Dinner Rush‘s other strength is its energetic ensemble cast; the actors do wonderful things with a weak script. As Louis, Aiello is his usual gruffly charismatic self, bringing far more depth to this inscrutable patriarch than he has any right to. Ballerini and Acevedo also give nuanced performances in underwritten roles, particularly Ballerini, who could have easily let Udo degenerate into a bratty egomaniac, but manages to convey Udo’s affection for the people around him without letting up on his relentless arrogance. John Corbett, of Sex and the City and Northern Exposure fame, shines in a small role as a mysterious customer at the bar, Sandra Bernhard is an entertainingly snooty celebrity diner, and Summer Phoenix makes the most of playing Marti, the film’s most interesting waitron, an aspiring artist with an attitude.
The scene stealer is veteran character actor Mark Margolis, as an art dealer named Fitzgerald who is every waitperson’s nightmare—demanding, whining, persnickety, and condescending. “Don’t you hate that when they tell you their names?” he asks a table of young artists and sycophants, while Marti stands there patiently sucking up his guff in hopes of scoring a sizable tip. The barbs Fitzgerald exchanges with Marti when he learns that the paintings hanging in Gigino’s are hers (he admits to not liking them, but patronizingly offers to leave his card anyway; “That’s okay,” Marti replies, “just leave a big tip”) are among the film’s funniest moments.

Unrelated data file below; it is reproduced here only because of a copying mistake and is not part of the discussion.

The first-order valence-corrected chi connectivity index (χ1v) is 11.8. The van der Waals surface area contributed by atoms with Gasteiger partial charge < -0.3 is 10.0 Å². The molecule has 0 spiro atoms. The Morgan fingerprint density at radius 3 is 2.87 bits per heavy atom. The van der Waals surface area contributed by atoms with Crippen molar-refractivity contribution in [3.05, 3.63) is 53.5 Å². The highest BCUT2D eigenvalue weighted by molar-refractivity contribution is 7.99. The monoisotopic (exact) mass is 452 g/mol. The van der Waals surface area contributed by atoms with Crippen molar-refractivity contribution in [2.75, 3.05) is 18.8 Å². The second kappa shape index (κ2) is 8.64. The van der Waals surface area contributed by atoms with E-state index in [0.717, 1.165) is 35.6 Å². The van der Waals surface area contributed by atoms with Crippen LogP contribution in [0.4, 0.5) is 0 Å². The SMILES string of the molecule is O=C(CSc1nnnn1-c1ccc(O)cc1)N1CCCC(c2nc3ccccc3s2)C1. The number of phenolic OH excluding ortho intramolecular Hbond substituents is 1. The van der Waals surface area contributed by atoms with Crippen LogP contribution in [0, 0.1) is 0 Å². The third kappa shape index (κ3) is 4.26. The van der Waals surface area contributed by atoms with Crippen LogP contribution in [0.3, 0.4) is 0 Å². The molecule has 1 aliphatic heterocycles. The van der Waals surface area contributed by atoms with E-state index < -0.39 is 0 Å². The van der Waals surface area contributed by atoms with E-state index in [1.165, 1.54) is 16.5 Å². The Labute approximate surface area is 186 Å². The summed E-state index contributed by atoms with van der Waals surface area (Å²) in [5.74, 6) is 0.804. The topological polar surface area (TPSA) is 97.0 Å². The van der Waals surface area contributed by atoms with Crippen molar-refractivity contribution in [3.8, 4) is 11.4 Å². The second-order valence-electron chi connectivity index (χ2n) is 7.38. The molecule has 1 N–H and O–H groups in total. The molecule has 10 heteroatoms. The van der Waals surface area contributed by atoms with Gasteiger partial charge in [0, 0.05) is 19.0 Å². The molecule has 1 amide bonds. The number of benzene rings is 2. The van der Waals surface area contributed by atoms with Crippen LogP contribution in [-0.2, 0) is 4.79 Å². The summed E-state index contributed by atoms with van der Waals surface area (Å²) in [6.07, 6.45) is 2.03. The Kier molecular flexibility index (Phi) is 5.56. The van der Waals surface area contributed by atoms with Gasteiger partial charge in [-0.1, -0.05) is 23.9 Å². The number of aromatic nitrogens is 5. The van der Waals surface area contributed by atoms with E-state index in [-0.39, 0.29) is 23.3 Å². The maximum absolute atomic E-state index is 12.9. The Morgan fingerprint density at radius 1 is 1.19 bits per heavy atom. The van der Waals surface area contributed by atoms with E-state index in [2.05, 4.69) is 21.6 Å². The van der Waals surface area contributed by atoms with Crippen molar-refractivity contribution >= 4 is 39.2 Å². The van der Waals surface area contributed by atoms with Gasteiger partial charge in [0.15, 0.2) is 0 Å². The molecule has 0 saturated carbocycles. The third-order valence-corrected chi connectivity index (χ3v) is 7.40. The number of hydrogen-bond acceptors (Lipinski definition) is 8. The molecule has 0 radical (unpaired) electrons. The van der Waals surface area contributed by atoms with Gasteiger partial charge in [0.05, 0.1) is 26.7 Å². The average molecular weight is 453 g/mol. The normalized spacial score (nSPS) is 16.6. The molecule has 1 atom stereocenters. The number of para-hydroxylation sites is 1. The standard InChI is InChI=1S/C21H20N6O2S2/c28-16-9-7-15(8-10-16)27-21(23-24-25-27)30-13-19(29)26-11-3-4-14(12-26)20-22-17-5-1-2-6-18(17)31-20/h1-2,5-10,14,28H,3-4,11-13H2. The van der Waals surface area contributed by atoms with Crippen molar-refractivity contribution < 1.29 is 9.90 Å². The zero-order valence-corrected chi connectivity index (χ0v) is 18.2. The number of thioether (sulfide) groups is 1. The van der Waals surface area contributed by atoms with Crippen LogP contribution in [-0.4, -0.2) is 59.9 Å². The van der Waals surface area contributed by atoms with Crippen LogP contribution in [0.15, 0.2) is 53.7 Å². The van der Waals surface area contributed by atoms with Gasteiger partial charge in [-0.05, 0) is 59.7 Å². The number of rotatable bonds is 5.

If this review is beginning to read like a laundry list of gifted actors turning in nice performances in small roles, that’s probably because that’s mostly what Dinner Rush is: a collection of interesting vignettes and cleverly interwoven scenes of New York restaurant life that fail to add up to a satisfying whole. Watching it is a bit like going to a dinner party with lots of beautifully presented appetizers but no main courses—there are a lot of fun things to nibble on, but it all still leaves you hungry in the end.
Given Giraldi’s tv commercial history and the fact that the film is shot almost entirely in his own TriBeCa restaurant, I couldn’t help wondering if he wasn’t more interested in shooting a two-hour advertisement for his eatery than he was in making a feature film. Where a great movie like Big Night teaches us about the importance of food in our lives—it is an expression of tradition, a means of communication, and a gesture of love—Dinner Rush just makes us want to go out and eat something, preferably in a rich cream sauce, with a bottle of chianti to wash it down. My advice to gourmet film buffs: stay home, rent Big Night, and make your own dinner. Dinner Rush isn’t a bad film, but there’s nothing on its menu that hasn’t been done better before.